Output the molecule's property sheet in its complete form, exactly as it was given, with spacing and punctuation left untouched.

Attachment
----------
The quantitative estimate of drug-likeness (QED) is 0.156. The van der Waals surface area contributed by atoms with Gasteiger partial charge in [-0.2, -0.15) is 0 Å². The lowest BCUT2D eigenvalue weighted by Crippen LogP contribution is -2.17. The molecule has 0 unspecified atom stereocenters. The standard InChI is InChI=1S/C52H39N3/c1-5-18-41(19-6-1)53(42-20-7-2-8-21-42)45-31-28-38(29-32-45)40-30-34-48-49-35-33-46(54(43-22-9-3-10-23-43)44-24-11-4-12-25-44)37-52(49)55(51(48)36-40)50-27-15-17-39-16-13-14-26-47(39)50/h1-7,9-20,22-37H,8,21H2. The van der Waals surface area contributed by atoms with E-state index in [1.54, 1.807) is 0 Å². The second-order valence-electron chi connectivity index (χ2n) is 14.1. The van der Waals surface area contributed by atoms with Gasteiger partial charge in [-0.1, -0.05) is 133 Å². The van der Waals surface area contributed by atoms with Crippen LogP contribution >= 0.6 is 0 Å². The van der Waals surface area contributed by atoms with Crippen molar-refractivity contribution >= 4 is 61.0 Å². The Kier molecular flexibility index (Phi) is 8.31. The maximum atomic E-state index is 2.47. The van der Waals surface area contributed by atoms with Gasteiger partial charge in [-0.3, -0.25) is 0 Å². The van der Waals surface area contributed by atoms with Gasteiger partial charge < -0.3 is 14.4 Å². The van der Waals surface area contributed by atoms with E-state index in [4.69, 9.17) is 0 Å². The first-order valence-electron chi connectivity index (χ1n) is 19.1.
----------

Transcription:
The quantitative estimate of drug-likeness (QED) is 0.156. The van der Waals surface area contributed by atoms with Gasteiger partial charge in [-0.2, -0.15) is 0 Å². The lowest BCUT2D eigenvalue weighted by Crippen LogP contribution is -2.17. The molecule has 0 unspecified atom stereocenters. The standard InChI is InChI=1S/C52H39N3/c1-5-18-41(19-6-1)53(42-20-7-2-8-21-42)45-31-28-38(29-32-45)40-30-34-48-49-35-33-46(54(43-22-9-3-10-23-43)44-24-11-4-12-25-44)37-52(49)55(51(48)36-40)50-27-15-17-39-16-13-14-26-47(39)50/h1-7,9-20,22-37H,8,21H2. The van der Waals surface area contributed by atoms with E-state index in [1.54, 1.807) is 0 Å². The second-order valence-electron chi connectivity index (χ2n) is 14.1. The van der Waals surface area contributed by atoms with Gasteiger partial charge in [-0.1, -0.05) is 133 Å². The van der Waals surface area contributed by atoms with Crippen LogP contribution >= 0.6 is 0 Å². The van der Waals surface area contributed by atoms with Crippen molar-refractivity contribution >= 4 is 61.0 Å². The Kier molecular flexibility index (Phi) is 8.31. The maximum atomic E-state index is 2.47. The van der Waals surface area contributed by atoms with Gasteiger partial charge in [-0.3, -0.25) is 0 Å². The van der Waals surface area contributed by atoms with Gasteiger partial charge < -0.3 is 14.4 Å². The van der Waals surface area contributed by atoms with E-state index in [4.69, 9.17) is 0 Å². The first-order valence-electron chi connectivity index (χ1n) is 19.1.